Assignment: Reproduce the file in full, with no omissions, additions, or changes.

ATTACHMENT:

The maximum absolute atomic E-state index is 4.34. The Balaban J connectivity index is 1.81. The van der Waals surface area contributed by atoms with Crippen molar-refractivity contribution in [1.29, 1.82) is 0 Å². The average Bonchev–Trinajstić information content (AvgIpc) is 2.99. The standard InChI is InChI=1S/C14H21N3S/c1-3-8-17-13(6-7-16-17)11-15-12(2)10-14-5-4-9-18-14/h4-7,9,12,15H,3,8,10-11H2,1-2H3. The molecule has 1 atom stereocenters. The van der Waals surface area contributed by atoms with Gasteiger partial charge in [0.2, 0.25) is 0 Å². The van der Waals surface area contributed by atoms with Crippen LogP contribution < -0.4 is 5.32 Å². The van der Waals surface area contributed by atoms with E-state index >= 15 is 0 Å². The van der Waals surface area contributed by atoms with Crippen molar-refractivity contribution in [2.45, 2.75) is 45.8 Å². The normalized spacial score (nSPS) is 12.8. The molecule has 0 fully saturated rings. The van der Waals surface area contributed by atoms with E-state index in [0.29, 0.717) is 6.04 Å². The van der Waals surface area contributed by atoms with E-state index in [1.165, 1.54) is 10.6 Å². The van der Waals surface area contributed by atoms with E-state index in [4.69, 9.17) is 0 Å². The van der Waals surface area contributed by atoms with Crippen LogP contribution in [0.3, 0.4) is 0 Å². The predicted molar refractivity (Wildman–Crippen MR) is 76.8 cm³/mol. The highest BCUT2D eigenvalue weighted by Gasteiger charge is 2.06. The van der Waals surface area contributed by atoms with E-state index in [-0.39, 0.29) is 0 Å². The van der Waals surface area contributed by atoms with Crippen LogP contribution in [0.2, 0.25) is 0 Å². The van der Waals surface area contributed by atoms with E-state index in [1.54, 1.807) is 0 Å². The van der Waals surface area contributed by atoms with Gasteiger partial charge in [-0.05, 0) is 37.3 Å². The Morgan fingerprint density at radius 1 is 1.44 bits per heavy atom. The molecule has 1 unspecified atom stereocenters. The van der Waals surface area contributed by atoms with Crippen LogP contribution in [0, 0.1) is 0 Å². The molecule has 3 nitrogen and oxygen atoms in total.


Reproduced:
The maximum absolute atomic E-state index is 4.34. The Balaban J connectivity index is 1.81. The van der Waals surface area contributed by atoms with Crippen molar-refractivity contribution in [1.29, 1.82) is 0 Å². The average Bonchev–Trinajstić information content (AvgIpc) is 2.99. The standard InChI is InChI=1S/C14H21N3S/c1-3-8-17-13(6-7-16-17)11-15-12(2)10-14-5-4-9-18-14/h4-7,9,12,15H,3,8,10-11H2,1-2H3. The molecule has 1 atom stereocenters. The van der Waals surface area contributed by atoms with Gasteiger partial charge in [0.2, 0.25) is 0 Å². The van der Waals surface area contributed by atoms with Crippen LogP contribution < -0.4 is 5.32 Å². The van der Waals surface area contributed by atoms with E-state index >= 15 is 0 Å². The van der Waals surface area contributed by atoms with Crippen molar-refractivity contribution in [2.45, 2.75) is 45.8 Å². The normalized spacial score (nSPS) is 12.8. The molecule has 0 fully saturated rings. The van der Waals surface area contributed by atoms with E-state index in [0.29, 0.717) is 6.04 Å². The van der Waals surface area contributed by atoms with E-state index in [1.165, 1.54) is 10.6 Å². The van der Waals surface area contributed by atoms with E-state index in [4.69, 9.17) is 0 Å². The van der Waals surface area contributed by atoms with Crippen LogP contribution in [0.3, 0.4) is 0 Å². The predicted molar refractivity (Wildman–Crippen MR) is 76.8 cm³/mol. The highest BCUT2D eigenvalue weighted by Gasteiger charge is 2.06. The van der Waals surface area contributed by atoms with E-state index in [-0.39, 0.29) is 0 Å². The van der Waals surface area contributed by atoms with Crippen LogP contribution in [0.2, 0.25) is 0 Å². The van der Waals surface area contributed by atoms with E-state index in [1.54, 1.807) is 0 Å². The van der Waals surface area contributed by atoms with Gasteiger partial charge in [-0.05, 0) is 37.3 Å². The Morgan fingerprint density at radius 1 is 1.44 bits per heavy atom. The molecule has 1 unspecified atom stereocenters. The van der Waals surface area contributed by atoms with Crippen LogP contribution in [0, 0.1) is 0 Å². The molecule has 3 nitrogen and oxygen atoms in total.